Mobile

Rock Band Review

Rock Band for iPhone and iPod Touch Title ScreenThe iPhone/iPod Touch version of Rock Band suffers from inadequate controls, poor performance and sub par audio quality, but it is also the most full-featured rhythm game available on the platform. The base from package represents a decent value, offering 20 songs for $9.99, however these are all carried over from previous editions and Rock Band fans are likely to have played them already.

This version offers many of the features found in the console editions of Rock Band such as integrated leaderboards, an in-game music store and a truncated version of World Tour mode. It also offers a form a of online play and local co-op play via Bluetooth should you have a friend with an iPhone/iPod Touch and a copy of the game. Read More…

The first thing I noticed when I started up Rock Band and went into World Tour mode is that this version does not have any customization options at all. You cannot create or edit your own musician, or even choose a band name. You simply select one of four preset musicians that is associated with guitar, bass, drums or vocals and begin playing.

Drumming is Probably the Most Fun in this VersionNot all of the game’s 20 songs are unlocked in Quick Play Mode by default, so there is incentive to play through World Tour mode at least once. In fact, I had to play a few songs more than once in order to get enough fans to unlock the final song. In this version the World Tour mode takes you through five cities that have four songs available to play in each and it takes about two or three hours to complete.

The entire song list can be viewed here and at launch it includes ten songs available through the in-game store as $0.99 two-packs. The pricing of songs in this version of Rock Band is quite good compared to other versions of the game in which songs generally sell for $1.99 and the songs are even half the price of a standard song purchased through iTunes.

As the old adage says though, you get what you pay for.  The fidelidty of the songs in Rock Band could best be described as substandard. The audio quality and mixing in the console versions has been excellent to this point, so I was very disappointed when I heard how poor the songs in the iPhone/iPod Touch version sounded. Obviously, some sacrifices needed to be made to create manageable download sizes, but the music itself really does suffer.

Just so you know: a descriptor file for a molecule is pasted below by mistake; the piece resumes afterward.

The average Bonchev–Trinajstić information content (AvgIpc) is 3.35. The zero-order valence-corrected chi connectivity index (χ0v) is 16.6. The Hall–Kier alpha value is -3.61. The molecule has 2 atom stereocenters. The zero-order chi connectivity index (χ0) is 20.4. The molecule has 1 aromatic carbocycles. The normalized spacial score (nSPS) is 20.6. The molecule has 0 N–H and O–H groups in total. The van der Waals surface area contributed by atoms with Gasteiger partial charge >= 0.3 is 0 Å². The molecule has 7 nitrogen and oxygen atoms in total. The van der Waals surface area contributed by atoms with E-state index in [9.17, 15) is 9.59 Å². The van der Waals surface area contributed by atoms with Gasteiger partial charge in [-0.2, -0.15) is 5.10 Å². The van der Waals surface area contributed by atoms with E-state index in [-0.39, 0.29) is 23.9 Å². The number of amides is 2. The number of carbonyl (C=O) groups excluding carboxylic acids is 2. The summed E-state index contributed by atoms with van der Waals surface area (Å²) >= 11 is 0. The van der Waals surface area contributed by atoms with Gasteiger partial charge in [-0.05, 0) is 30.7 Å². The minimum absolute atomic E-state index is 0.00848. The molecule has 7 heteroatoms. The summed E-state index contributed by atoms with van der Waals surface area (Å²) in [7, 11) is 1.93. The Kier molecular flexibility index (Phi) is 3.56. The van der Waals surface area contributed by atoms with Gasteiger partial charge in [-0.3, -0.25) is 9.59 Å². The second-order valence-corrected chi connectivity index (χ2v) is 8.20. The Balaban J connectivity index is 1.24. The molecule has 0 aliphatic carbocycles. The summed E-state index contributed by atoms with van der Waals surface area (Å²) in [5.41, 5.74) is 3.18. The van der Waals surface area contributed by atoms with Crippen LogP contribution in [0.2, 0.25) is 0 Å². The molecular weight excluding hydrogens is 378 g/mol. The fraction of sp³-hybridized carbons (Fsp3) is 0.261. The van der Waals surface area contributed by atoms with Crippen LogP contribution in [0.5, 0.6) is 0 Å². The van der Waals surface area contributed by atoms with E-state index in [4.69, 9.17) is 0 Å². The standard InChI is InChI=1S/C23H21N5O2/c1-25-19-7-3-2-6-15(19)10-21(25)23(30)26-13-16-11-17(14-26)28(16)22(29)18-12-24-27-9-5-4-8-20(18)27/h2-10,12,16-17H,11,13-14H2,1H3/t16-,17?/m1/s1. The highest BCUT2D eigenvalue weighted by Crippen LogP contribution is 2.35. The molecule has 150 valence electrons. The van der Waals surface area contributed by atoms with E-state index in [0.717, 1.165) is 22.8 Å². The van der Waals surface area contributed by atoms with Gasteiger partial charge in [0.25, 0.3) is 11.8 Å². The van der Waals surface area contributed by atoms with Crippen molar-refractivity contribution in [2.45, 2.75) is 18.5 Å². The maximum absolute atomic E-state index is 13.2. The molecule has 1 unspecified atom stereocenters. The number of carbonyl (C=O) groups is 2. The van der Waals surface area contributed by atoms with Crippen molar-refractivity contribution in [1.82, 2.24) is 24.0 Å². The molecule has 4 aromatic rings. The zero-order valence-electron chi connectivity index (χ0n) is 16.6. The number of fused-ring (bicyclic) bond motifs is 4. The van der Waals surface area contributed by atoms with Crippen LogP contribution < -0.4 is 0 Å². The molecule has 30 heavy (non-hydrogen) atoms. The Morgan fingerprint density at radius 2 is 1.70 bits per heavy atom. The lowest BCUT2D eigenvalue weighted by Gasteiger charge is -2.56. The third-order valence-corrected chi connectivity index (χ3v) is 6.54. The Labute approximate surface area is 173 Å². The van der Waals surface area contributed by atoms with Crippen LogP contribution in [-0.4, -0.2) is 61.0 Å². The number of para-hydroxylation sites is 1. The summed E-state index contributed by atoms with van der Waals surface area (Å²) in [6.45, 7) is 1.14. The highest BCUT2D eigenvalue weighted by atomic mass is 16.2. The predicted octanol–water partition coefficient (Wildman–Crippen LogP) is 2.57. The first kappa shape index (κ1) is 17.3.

The songs were likely encoded using the AAC codec established by Apple, but sound as bad as some of the very first MP3 files I downloaded almost ten years ago. At first I thought the songs were encoded in mono, but upon repeated listening it seems as though they were done in joint stereo. If I had to guess at a bitrate and sample frequency, I’d guess 80 kbps and 32000 Hz at most.

The songs all suffer from watery-sounding compression artifacts, scratchiness and worst of all, muffled high and low end frequencies. The end result is similar to listening to music through a phone line when playing the game with headphones on. Ironically, the game sounded better when playing through the internal speaker of my iPod Touch.

Besides the lacklustre audio quality, Rock Band also suffers from control issues in its translation to a platform that has no real buttons to play with. The gameplay that Harmonix pioneered years ago in Frequency remains intact and anyone that has ever played a Rock Band or Guitar Hero game will be greeted with the familiar note chart, though this time there are only four lanes instead of five.

While the core game is as fun as ever, the lack of any tactile feedback greatly affected my ability to play, especially at a high level. Rock Band is meant to be played with your thumbs and with your device held vertically. When playing one of the three instruments, you will find four buttons at the bottom of the screen and you simply have to tap them as the notes pass the target line.